YOU ARE HERE: LAT HomeCollections


'Butterfly' Takes Off

Driven by exposure given to 'Butterfly Kisses,' Bob Carlisle's album of the same name hits No. 1.

June 19, 1997

Bob Carlisle's debut album, "Butterfly Kisses (Shades of Grace)," apparently was a popular Father's Day gift.

The year-old collection by the 40-year-old Santa Ana High graduate--driven by the enormous airplay given the song "Butterfly Kisses," which tells of a father's love for his daughter as she grows into womanhood--was the nation's top-selling album last week, selling nearly 234,000 copies, according to SoundScan.

Falling hard to No. 2 was the Wu-Tang Clan's "Wu-Tang Forever," which sold about 185,000 copies during the seven-day period that ended Sunday after selling 612,000 copies the previous week.

The week's highest debut was the "Batman & Robin" soundtrack, which features new songs by the Smashing Pumpkins, Jewel and Bone Thugs-N-Harmony. The collection enters the chart at No. 9.

The nation's best-selling single was "I'll Be Missing You," a tribute to slain rapper Notorious B.I.G. by Sean "Puffy" Combs and B.I.G.'s widow, Faith Evans.

What's Hot

Here are some recent releases that are generating critical or commercial attention:

Wu-Tang Clan's "Wu-Tang Forever" (Loud). The overwhelming passion of the music and the relentless nature of the rhyming make the concept "Wu-Tang Forever" feel more like a reality than a folly.

Foo Fighters' "The Colour and the Shape" (Roswell/Capitol). Hard and soft, erratic and edgy, packed with anger, fear and foreboding, "Colour" slips fresh air into its sound as guitarists Dave Grohl and Pat Smear duel with kidlike flair.

Neil Young & Crazy Horse's "Year of the Horse" (Reprise). A strong, dynamic collection neatly capturing the reflective yet expansive tone of Young's remarkable '90s studio albums--Young's trademark guitar sculptures are as nakedly emotive as his words and voice.

Ron Sexsmith's "Other Songs" (Interscope). There are enough highlights in this splendid, 14-song package to fill a healthy percentage of the selections of any "best-of" 1997 singer-songwriter showcases you could put together.

God's Property From Kirk Franklin's Nu Nation's "God's Property" (B-Rite Music). This is the kind of group it takes to reinvent the field of gospel music and make it palatable--and irresistible--to a whole new generation of fans. And Franklin has the goods to be this genre's new leader.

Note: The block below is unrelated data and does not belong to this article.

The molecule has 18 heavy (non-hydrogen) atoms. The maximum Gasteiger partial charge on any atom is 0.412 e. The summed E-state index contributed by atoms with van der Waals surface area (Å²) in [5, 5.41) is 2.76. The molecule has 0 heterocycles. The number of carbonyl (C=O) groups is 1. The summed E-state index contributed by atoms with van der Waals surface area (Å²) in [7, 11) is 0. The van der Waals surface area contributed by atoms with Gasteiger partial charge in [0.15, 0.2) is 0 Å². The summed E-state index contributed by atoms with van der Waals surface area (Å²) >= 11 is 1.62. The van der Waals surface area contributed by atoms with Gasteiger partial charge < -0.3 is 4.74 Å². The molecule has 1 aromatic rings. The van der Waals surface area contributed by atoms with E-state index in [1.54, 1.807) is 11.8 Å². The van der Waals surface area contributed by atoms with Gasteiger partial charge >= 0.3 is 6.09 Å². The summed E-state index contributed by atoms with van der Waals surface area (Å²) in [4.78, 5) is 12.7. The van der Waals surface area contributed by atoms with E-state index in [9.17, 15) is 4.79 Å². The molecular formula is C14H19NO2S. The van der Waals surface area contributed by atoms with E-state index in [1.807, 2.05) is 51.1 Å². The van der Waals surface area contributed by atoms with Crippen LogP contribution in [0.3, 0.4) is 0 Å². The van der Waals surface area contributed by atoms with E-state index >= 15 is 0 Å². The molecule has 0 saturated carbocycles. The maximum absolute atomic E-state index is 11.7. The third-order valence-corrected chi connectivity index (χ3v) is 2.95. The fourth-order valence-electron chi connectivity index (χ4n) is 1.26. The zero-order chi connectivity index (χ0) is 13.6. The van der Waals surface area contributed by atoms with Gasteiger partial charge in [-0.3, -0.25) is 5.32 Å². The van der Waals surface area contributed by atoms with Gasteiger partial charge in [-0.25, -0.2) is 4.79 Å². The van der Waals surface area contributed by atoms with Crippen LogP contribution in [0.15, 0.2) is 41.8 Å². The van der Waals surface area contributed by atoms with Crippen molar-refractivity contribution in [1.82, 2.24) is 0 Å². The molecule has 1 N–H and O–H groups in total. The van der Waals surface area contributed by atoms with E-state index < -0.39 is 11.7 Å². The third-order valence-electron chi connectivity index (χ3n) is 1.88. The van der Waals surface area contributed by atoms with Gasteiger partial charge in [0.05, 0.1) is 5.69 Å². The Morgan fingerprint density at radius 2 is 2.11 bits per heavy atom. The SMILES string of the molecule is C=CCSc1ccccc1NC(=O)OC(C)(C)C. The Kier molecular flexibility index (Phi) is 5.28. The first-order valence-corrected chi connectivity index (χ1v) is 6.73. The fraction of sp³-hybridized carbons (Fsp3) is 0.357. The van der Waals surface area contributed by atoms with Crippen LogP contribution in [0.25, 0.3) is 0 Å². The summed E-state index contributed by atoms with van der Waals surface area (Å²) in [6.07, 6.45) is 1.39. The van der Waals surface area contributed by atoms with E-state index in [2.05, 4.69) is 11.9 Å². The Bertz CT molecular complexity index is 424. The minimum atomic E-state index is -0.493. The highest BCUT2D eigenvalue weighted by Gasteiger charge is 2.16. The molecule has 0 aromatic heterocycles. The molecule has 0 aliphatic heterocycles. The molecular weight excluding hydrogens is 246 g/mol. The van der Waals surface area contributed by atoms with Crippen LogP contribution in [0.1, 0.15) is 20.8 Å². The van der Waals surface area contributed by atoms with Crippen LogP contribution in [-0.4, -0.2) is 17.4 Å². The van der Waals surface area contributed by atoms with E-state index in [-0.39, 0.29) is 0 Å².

Rome's "Rome" (Grand Jury/RCA). While much of the music sounds like an R. Kelly tribute, his heartfelt singing shows this Los Angeles Lothario has a legitimate shot at the big time.

Ricky Lee Jones' "Ghostyhead" (Reprise). Say hello to MC Rickie Lee. Pop's neo-beat chanteuse has met the new beat as Jones plunges into the chatter and squeal of sampled rhythms and synthesized atmospheres. While digital in nature, the album is primal in feel, and Jones' ethereal vocals always hold the center.

What's New

In stores now: En Vogue's "EV3" (EastWest), Ben Harper's "The Will to Live" (Virgin), K-Ci & Jo-Jo's "Love Always" (MCA), Neil Young & Crazy Horse's "The Year of the Horse" (Reprise), Ron Sexsmith's "Other Songs" (Interscope), Rickie Lee Jones' "Ghostyhead" (Reprise).

What's Coming

Tuesday: Wyclef Jean's "Wyclef Jean Presents the Carnival, Featuring Refugee Allstars" (Columbia), Motley Crue's "Generation Swine" (Elektra), Lady of Rage's "Necessary Roughness" (Death Row), Master P's "Ghetto Dope" (No Limit/Priority), UB40's "Guns in the Ghetto" (Six Degrees/Island), Crystal Waters' "Crystal Waters" (Mercury), Brownstone's "Still Climbing" (MJJ/WORK Group).

Los Angeles Times Articles